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#PoeTips are back! This time bigger and better, with more advice from your favourite poets. This blog post is one of a series in which we interview poets in order to uncover their golden nuggets of wisdom. In this post, we interviewed Alex Corrin-Tachibana, who was shortlisted for the Fish Poetry Prize 2018, and has had poems published in Snakesin, Typishly, Eunoia Review, and Silver Needle Press.



Q: What is your advice for a poet starting out?

Don’t let anyone put you off by asking you about how many publications you have!


Read widely, find poets you like, and make notes about what, specifically, draws you to their work. For example, I appreciate the lucidity of Billy Collins and his irreverence about poets and poetry. And don’t be afraid to send work out –– this raises the stakes and helps me up my game.


Q: How do you find inspiration?

A: Life experience is a big one. Often, a poignant memory will trigger something. I lived for a decade in Japan, until 2006, and am in an Anglo-Japanese marriage, so cultural differences crop up a lot in my poems. My son also inspires me, especially when I hone in on the way he uses language to interpret the world.



Q: How do you overcome writers block?

A: I haven’t been blocked for ideas but I have felt ‘blocked’ in terms of feeling I have nowhere left to go with a poem: that I have gone ‘blind’ to my poem. Collaborating with others and getting feedback helps –– sometimes even if you disagree with feedback simply revisiting a poem and reading it out aloud makes things clearer.



Q: Could you suggest a writing prompt which you have found useful?

A: Using resonant objects that mean something to me. Starting out by writing a few lines about them –– maybe scrutinising and just describing at first, then seeing what associations emerge, where that might take me, and whether they yield metaphors. This worked successfully with a Japanese Kokeshi doll and a glass ornament containing Japanese cherry blossom, acting as triggers for something bigger, and leading me to consider weightier matters than the object in front of me.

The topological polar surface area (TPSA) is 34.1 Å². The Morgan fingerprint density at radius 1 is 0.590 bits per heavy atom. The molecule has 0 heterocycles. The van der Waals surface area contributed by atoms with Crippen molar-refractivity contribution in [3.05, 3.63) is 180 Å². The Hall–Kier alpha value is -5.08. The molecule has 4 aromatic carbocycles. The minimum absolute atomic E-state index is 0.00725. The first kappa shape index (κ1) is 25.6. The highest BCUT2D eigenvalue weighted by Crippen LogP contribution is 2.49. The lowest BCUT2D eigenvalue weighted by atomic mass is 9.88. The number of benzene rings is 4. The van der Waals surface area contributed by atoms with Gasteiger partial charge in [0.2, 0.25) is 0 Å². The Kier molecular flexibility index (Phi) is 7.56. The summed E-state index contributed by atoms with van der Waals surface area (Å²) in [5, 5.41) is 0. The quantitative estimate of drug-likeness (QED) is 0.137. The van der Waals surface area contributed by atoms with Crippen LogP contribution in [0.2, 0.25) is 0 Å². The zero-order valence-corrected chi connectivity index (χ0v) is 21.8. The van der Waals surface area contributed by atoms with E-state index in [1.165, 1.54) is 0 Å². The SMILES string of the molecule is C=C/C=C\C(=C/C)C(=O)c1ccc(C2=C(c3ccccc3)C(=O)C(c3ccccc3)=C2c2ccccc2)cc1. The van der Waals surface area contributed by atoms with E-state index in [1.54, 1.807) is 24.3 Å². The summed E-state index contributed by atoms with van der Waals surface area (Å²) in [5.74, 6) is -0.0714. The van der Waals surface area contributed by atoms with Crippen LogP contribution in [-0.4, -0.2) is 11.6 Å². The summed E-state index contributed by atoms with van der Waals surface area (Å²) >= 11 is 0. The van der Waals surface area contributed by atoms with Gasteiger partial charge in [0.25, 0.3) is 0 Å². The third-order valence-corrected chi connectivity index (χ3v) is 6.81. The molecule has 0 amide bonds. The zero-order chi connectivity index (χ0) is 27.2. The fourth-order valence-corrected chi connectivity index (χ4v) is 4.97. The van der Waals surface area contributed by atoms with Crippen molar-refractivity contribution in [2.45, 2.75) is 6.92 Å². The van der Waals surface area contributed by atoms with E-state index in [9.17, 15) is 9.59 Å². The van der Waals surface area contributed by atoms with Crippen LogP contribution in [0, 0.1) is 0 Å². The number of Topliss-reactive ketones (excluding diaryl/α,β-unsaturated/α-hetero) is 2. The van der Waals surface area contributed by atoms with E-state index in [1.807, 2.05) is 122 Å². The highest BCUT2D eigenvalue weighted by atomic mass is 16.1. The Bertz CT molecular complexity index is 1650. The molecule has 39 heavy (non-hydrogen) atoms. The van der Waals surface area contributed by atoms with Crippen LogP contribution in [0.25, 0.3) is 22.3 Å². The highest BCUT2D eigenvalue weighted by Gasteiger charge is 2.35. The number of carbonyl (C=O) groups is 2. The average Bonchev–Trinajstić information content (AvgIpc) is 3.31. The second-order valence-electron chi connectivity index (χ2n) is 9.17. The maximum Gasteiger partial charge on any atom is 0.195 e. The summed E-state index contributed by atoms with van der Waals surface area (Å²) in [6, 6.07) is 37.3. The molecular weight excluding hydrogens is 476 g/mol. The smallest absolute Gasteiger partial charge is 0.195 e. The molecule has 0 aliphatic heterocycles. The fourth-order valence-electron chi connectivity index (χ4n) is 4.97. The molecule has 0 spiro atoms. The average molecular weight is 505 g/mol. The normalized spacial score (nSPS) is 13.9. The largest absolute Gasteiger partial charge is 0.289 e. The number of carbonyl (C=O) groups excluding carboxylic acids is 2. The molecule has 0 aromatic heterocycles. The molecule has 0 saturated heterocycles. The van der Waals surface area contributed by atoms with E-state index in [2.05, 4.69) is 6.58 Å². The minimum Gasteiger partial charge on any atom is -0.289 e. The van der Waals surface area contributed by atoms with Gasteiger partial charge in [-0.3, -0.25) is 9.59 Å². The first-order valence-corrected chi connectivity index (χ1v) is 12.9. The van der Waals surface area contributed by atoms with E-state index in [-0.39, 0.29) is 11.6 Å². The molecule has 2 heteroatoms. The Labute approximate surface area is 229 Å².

Q: What is the best advice you’ve received?

A: Glyn Maxwell suggested thinking about how your poem could be performed, and whether you would be able to make it work on stage. He suggested that if it wasn’t ready for performance then perhaps the poem wasn’t ready.


I found this advice extremely helpful, it got me thinking more about voices in the poem and who is the addressee, and thinking in terms of props helps ensure lines are grounded in concrete details and sensory language. The parallel with performance also reminds me of the importance of narrative and climax and of the soundscape of a poem, as well as taking us back to the roots of poetry, when all poetry was performed.



Q: What was the worst criticism you’ve received? What’s your advice on dealing with rejection?

A: The worst criticism was not a rejection, but some feedback that my poem was ‘aggressive’. It served as an important reminder that a poem is no longer yours once let out into the world! I find it helpful to know that the development of any poem, even a ‘failed poem’, will ultimately feed into something further down the line that you would probably not have written without its predecessor.




We're delighted to announce that submissions to the Women's Poetry Competition and Pamphlet Competition are now open!

This is the second year we have partnered with Mslexia to bring you two exciting competitions promoting women's poetry. The top prize for the Women's Poetry Competition will be £2,000, mentorship with PBS Selector Sandeep Parmar, and a residency kindly offered by Cove Park. The winner of the Women's Pamphlet Competition will receive £250 at publication of their pamphlet by Seren.

Entries are open from the 1st of June until the 16th of September, 5pm GMT. You can submit online by clicking the Submittable button below, or click here for more information about the prizes, including the terms and conditions, and alternative ways to submit.


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